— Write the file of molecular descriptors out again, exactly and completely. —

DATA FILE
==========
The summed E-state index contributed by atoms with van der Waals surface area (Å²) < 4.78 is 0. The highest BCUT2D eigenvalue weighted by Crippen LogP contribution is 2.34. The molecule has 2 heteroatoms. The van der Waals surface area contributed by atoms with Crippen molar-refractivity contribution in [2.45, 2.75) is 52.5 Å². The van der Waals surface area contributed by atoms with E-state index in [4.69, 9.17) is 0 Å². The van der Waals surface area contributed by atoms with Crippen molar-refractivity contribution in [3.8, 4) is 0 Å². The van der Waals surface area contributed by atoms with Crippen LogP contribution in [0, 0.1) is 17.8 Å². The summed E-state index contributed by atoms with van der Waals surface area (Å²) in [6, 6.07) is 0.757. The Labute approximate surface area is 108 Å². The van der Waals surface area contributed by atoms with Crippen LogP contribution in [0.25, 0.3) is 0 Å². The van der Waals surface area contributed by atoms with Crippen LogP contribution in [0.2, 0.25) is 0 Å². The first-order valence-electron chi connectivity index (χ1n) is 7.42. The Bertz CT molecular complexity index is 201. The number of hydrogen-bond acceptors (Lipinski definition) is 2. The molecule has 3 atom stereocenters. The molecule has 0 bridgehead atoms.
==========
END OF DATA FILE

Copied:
The summed E-state index contributed by atoms with van der Waals surface area (Å²) < 4.78 is 0. The highest BCUT2D eigenvalue weighted by Crippen LogP contribution is 2.34. The molecule has 2 heteroatoms. The van der Waals surface area contributed by atoms with Crippen molar-refractivity contribution in [2.45, 2.75) is 52.5 Å². The van der Waals surface area contributed by atoms with E-state index in [4.69, 9.17) is 0 Å². The van der Waals surface area contributed by atoms with Crippen molar-refractivity contribution in [3.8, 4) is 0 Å². The van der Waals surface area contributed by atoms with Crippen LogP contribution in [0, 0.1) is 17.8 Å². The summed E-state index contributed by atoms with van der Waals surface area (Å²) in [6, 6.07) is 0.757. The Labute approximate surface area is 108 Å². The van der Waals surface area contributed by atoms with Crippen LogP contribution in [0.25, 0.3) is 0 Å². The van der Waals surface area contributed by atoms with Crippen LogP contribution in [0.2, 0.25) is 0 Å². The first-order valence-electron chi connectivity index (χ1n) is 7.42. The Bertz CT molecular complexity index is 201. The number of hydrogen-bond acceptors (Lipinski definition) is 2. The molecule has 3 atom stereocenters. The molecule has 0 bridgehead atoms.